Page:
Nick Marshall Gus Malzahn

Malzahn won’t allow Nick Marshall to work with QB guru


Over the years, more and more of the top quarterbacks in the country at nearly every have been flocking to George Whitfield.  The guru du jour at the most important position on a football field has worked with the likes of the 2010, 2011 and 2012 Heisman winners, Cam Newton, Robert Griffin III and Johnny Manziel, and is expected to bring the reigning Heisman winner, Jameis Winston, under his growing coaching umbrella as well.

If it’s up to Gus Malzahn, however, a player who could be in play for the 2014 stiff-armed trophy won’t follow suit.

Speaking to Brandon Marcello of, the Auburn head coach was very succinct when it comes to reports that his quarterback, Nick Marshall, will work with Whitfield this offseason — he’s decidedly against it.  In fact, Malzahn sounds very much like he’s outright forbidding it.

“You want them thinking exactly like you want them to think,” Malzahn said. “When you get multiple people working, there’s multiple thoughts, so we want them thinking one way. …

“We’ve never had anyone work with our quarterbacks while they still had eligibility. We feel really good about how we go about it and the success we’ve had before. There won’t be anyone working with our quarterbacks until their eligibility is exhausted.”

So that’s that, apparently.

Marshall, who in his first season as a starter helped lead the Tigers to the BCS title game against Florida State, was reportedly headed to California, along with Winston, to work with Whitfield this summer.  Barring an unexpected development, Winston will still make the pilgrimage.

More times than not, coaches don’t have an issue with their players seeking out Whitfield’s counsel.  Ohio State’s Urban Meyer and Clemson’s Dabo Swinney, for example, had no issues with their quarterbacks, Braxton Miller and Tajh Boyd, respectively, working with Whitfield while they were still in college.

With the blessing of Kevin Sumlin, Manziel began working with Whitfield in the summer of 2013.  Manziel is also working with Whitfield as he prepares for the 2014 NFL draft.

Appalachian State announces five-year extension for head coach Scott Satterfield

Scott Satterfield
Associated Press
1 Comment

One day after it was revealed its head coach was the second-lowest paid in college football, Appalachian State announced a five-year contract extension for head coach Scott Satterfield.

“We have the right coach leading our football program in Scott Satterfield,” Appalachian State AD Doug Gillin said in a statement. “In nearly three years as head coach, he has stayed true to his convictions, built the program the right way and set Appalachian State football up for sustainable success both in the Sun Belt Conference and at the national level.”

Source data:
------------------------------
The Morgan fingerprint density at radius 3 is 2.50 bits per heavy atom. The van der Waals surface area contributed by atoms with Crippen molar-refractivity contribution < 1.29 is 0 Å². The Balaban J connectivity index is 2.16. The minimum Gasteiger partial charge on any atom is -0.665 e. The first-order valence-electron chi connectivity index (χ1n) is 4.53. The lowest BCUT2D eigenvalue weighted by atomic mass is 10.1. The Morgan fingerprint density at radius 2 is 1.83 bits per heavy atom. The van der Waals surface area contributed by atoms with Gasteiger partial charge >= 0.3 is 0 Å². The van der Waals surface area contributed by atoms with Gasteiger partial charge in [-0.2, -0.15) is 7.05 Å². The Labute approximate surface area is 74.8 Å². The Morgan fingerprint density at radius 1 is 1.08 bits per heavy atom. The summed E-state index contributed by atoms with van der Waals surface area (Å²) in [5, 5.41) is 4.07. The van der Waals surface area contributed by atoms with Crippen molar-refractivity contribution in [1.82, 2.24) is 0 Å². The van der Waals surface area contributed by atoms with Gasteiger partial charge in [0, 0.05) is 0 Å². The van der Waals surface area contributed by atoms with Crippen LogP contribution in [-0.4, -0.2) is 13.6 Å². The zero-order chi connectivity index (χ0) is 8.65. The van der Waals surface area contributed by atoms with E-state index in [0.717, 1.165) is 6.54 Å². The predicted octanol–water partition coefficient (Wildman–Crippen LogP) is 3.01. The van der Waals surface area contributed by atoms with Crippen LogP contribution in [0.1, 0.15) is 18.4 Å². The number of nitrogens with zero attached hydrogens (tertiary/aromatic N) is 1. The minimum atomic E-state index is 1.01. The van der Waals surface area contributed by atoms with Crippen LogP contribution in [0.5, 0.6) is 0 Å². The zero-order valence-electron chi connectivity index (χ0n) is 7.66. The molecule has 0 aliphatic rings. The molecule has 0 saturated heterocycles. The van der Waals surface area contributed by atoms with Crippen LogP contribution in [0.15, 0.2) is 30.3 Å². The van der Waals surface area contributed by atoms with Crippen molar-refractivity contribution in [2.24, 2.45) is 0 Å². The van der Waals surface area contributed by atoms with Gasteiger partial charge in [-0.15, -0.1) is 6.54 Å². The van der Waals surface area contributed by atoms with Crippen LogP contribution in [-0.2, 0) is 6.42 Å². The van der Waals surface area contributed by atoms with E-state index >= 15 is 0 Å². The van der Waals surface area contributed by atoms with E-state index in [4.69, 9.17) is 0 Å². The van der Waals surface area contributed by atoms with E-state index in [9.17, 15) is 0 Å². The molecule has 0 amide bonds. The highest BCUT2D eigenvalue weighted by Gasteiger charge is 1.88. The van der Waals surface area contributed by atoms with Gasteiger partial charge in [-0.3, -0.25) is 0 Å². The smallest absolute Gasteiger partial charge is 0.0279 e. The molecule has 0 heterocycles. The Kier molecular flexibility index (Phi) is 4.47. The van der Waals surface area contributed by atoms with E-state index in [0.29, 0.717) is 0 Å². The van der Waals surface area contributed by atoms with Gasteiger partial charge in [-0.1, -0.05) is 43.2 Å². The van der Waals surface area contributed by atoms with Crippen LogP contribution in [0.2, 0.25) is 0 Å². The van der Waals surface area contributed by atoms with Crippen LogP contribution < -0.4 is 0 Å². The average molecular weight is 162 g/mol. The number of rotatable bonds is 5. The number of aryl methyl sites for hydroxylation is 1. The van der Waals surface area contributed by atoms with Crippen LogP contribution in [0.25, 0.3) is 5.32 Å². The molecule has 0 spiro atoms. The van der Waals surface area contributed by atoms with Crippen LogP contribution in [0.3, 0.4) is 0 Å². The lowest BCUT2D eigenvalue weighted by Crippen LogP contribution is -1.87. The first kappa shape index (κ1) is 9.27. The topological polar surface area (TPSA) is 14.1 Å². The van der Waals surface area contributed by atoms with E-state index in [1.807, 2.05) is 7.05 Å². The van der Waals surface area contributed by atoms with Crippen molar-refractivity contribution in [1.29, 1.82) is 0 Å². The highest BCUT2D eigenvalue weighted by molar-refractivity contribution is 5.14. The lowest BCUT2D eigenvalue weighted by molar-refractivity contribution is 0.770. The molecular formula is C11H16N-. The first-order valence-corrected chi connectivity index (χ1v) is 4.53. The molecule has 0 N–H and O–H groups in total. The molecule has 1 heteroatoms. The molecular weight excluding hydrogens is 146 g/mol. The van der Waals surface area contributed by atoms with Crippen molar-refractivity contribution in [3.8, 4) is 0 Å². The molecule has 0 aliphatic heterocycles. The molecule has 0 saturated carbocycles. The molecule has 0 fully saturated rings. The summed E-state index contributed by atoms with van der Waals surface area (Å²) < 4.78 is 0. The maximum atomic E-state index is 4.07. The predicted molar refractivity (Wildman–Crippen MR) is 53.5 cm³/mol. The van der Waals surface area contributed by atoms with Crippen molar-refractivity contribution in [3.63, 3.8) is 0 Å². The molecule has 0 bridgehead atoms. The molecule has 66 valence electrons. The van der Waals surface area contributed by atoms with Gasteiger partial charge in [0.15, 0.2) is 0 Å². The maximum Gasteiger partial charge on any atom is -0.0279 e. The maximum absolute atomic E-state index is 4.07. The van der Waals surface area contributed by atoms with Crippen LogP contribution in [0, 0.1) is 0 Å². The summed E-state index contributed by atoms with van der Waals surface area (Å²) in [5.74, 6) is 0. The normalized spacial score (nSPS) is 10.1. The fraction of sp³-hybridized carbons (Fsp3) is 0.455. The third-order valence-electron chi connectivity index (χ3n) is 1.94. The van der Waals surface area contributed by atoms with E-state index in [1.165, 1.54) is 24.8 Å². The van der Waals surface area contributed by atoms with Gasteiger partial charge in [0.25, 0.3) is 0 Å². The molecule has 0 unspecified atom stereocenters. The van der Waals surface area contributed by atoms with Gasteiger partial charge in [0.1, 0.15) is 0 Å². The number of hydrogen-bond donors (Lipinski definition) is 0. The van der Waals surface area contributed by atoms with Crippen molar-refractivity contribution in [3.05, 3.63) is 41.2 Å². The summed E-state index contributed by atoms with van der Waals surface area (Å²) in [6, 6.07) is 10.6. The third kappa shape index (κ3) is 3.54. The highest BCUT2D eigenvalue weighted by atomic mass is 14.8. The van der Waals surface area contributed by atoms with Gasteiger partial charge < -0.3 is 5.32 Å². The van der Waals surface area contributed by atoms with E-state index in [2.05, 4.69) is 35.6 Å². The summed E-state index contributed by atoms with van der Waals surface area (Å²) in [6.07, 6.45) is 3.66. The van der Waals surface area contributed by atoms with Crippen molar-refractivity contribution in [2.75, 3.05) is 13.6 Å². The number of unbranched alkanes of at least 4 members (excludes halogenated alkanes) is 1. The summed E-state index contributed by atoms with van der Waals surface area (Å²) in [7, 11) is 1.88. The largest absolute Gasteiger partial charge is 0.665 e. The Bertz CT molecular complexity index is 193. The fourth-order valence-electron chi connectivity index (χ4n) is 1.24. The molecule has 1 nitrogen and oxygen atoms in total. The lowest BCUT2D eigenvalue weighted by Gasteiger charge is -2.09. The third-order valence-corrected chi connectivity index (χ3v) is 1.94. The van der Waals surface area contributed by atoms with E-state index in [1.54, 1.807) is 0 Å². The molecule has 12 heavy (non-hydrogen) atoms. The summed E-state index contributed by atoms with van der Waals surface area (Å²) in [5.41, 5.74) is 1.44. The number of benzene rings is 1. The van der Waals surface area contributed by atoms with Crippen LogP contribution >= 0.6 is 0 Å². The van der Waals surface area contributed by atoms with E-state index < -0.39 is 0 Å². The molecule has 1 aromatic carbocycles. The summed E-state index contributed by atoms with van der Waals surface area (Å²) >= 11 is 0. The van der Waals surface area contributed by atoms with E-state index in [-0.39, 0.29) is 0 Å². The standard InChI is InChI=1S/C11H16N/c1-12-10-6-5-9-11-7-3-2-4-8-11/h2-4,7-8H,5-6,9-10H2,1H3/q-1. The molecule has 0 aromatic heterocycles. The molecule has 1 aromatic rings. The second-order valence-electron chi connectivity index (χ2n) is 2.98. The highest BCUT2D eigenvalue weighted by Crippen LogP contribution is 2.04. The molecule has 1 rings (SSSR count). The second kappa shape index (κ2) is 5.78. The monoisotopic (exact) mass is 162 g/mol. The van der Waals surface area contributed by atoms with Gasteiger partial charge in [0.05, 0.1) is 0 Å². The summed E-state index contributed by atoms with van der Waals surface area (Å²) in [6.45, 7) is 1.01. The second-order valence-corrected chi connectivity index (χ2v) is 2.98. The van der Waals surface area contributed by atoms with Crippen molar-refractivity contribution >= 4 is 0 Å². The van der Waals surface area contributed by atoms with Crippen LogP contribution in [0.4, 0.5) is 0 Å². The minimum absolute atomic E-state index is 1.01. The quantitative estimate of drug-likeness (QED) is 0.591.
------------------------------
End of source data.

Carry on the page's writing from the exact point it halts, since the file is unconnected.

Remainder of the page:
Satterfield had earned $375,000 annually, ahead of only Louisiana-Monroe’s Todd Berry at $360,000 a year.

Satterfield, 42, is 14-14 in his third season at the Boone, N.C., school. He led the Mountaineers to a 7-5 mark in their debut Sun Belt season, and has the club at 3-1 to start the 2015 campaign.

“It’s exciting for my family and me to know that we’re going to be at Appalachian for the foreseeable future,” Satterfield added. “I’m living a dream by being the head coach at my alma mater and can’t wait to continue to work hard to help this program reach heights that it has never reached before.”

Wisconsin announces 10-year agreement with Under Armour

Joel Stave
Associated Press

What has long been rumored became fact Friday, as Wisconsin announced a 10-year agreement with Under Armour.

“I am absolutely thrilled about our new partnership with Under Armour,” AD Barry Alvarez said in a statement. “Kevin Plank and his team have established a brand that fits perfectly with the Wisconsin athletics story and culture. Our primary focus at Wisconsin is, of course, our student-athletes, and Under Armour’s passion and commitment to high quality and innovation will benefit our student-athletes for years to come. Our entire department is looking forward to a long and mutually productive relationship with the Under Armour team.”

The new deal will pay the Badgers a total of $7 million in cash and product in 2015-16 and is valued at $96 million over the life of the contract, good for second in the Big Ten, trailing only Nike’s new contract with Michigan.

Hidden within the contract are two nuggets that UA offered to sway the Badgers away from Adidas, from the Portland Business Journal:

Wisconsin will get as much as $500,000 from Under Armour to “rebrand” athletic facilities. It’ll get $150,000 to build out an Under Armour retail space in a campus gift shop called Bucky’s Locker Room. It also gets two summer internships for students at Under Armour’s Baltimore headquarters.

“The University of Wisconsin is an institution built on the highest values of academic excellence, and we are extremely proud to be teaming up with one of the most vibrant, distinctive and successful athletic programs in the country to help elevate the performance of all Badgers with innovative footwear and apparel,” added Plank.

Wisconsin’s departure continues to weaken the stronghold Adidas had built in the Midwest after losing Michigan to Nike and Notre Dame to Under Armour in recent years (the company still owns apparel rights for Indiana and Nebraska). The Badgers are now the 41st Division I athletics department and 17th FBS program to join UA.